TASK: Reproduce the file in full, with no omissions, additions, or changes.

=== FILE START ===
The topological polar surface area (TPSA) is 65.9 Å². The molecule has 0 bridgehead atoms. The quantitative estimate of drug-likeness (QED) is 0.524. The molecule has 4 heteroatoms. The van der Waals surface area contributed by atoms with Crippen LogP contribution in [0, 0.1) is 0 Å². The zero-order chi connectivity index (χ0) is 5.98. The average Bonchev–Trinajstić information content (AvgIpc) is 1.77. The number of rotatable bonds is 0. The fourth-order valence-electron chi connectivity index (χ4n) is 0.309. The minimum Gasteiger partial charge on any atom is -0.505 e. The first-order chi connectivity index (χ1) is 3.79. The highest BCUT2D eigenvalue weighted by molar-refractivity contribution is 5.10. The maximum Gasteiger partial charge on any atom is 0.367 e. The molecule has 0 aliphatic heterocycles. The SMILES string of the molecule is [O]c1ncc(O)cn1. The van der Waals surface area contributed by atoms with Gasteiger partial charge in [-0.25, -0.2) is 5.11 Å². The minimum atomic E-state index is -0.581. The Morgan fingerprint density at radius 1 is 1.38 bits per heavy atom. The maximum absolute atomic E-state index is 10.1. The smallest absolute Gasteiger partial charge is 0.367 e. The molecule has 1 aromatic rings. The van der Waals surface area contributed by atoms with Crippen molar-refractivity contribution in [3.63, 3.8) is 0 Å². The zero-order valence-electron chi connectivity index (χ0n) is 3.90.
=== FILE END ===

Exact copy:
The topological polar surface area (TPSA) is 65.9 Å². The molecule has 0 bridgehead atoms. The quantitative estimate of drug-likeness (QED) is 0.524. The molecule has 4 heteroatoms. The van der Waals surface area contributed by atoms with Crippen LogP contribution in [0, 0.1) is 0 Å². The zero-order chi connectivity index (χ0) is 5.98. The average Bonchev–Trinajstić information content (AvgIpc) is 1.77. The number of rotatable bonds is 0. The fourth-order valence-electron chi connectivity index (χ4n) is 0.309. The minimum Gasteiger partial charge on any atom is -0.505 e. The first-order chi connectivity index (χ1) is 3.79. The highest BCUT2D eigenvalue weighted by molar-refractivity contribution is 5.10. The maximum Gasteiger partial charge on any atom is 0.367 e. The molecule has 0 aliphatic heterocycles. The SMILES string of the molecule is [O]c1ncc(O)cn1. The van der Waals surface area contributed by atoms with Gasteiger partial charge in [-0.25, -0.2) is 5.11 Å². The minimum atomic E-state index is -0.581. The Morgan fingerprint density at radius 1 is 1.38 bits per heavy atom. The maximum absolute atomic E-state index is 10.1. The smallest absolute Gasteiger partial charge is 0.367 e. The molecule has 1 aromatic rings. The van der Waals surface area contributed by atoms with Crippen molar-refractivity contribution in [3.63, 3.8) is 0 Å². The zero-order valence-electron chi connectivity index (χ0n) is 3.90.